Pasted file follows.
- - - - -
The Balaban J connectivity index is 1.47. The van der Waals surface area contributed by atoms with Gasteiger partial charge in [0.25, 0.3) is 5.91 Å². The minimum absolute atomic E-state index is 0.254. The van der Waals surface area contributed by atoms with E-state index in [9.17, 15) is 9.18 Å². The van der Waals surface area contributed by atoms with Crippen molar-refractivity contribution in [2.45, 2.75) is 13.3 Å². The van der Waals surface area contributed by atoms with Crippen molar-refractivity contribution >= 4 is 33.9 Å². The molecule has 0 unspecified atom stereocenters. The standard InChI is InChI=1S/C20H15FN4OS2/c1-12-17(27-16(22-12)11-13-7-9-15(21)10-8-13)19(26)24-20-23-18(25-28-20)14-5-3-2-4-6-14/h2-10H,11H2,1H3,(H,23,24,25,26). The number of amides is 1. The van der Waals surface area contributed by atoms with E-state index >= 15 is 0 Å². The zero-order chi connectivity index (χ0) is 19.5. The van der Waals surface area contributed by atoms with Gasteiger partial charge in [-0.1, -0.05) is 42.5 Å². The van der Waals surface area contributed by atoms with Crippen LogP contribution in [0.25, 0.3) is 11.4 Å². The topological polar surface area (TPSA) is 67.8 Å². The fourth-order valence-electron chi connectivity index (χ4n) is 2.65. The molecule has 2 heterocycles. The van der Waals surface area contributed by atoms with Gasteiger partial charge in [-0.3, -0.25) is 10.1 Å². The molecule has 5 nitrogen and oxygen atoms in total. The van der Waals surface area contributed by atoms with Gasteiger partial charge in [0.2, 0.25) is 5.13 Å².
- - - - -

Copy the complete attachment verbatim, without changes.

The Balaban J connectivity index is 1.47. The van der Waals surface area contributed by atoms with Gasteiger partial charge in [0.25, 0.3) is 5.91 Å². The minimum absolute atomic E-state index is 0.254. The van der Waals surface area contributed by atoms with E-state index in [9.17, 15) is 9.18 Å². The van der Waals surface area contributed by atoms with Crippen molar-refractivity contribution in [2.45, 2.75) is 13.3 Å². The van der Waals surface area contributed by atoms with Crippen molar-refractivity contribution >= 4 is 33.9 Å². The molecule has 0 unspecified atom stereocenters. The standard InChI is InChI=1S/C20H15FN4OS2/c1-12-17(27-16(22-12)11-13-7-9-15(21)10-8-13)19(26)24-20-23-18(25-28-20)14-5-3-2-4-6-14/h2-10H,11H2,1H3,(H,23,24,25,26). The number of amides is 1. The van der Waals surface area contributed by atoms with E-state index >= 15 is 0 Å². The zero-order chi connectivity index (χ0) is 19.5. The van der Waals surface area contributed by atoms with Gasteiger partial charge in [-0.1, -0.05) is 42.5 Å². The van der Waals surface area contributed by atoms with Crippen LogP contribution in [0.25, 0.3) is 11.4 Å². The topological polar surface area (TPSA) is 67.8 Å². The fourth-order valence-electron chi connectivity index (χ4n) is 2.65. The molecule has 2 heterocycles. The van der Waals surface area contributed by atoms with Gasteiger partial charge in [-0.3, -0.25) is 10.1 Å². The molecule has 5 nitrogen and oxygen atoms in total. The van der Waals surface area contributed by atoms with Gasteiger partial charge in [0.2, 0.25) is 5.13 Å².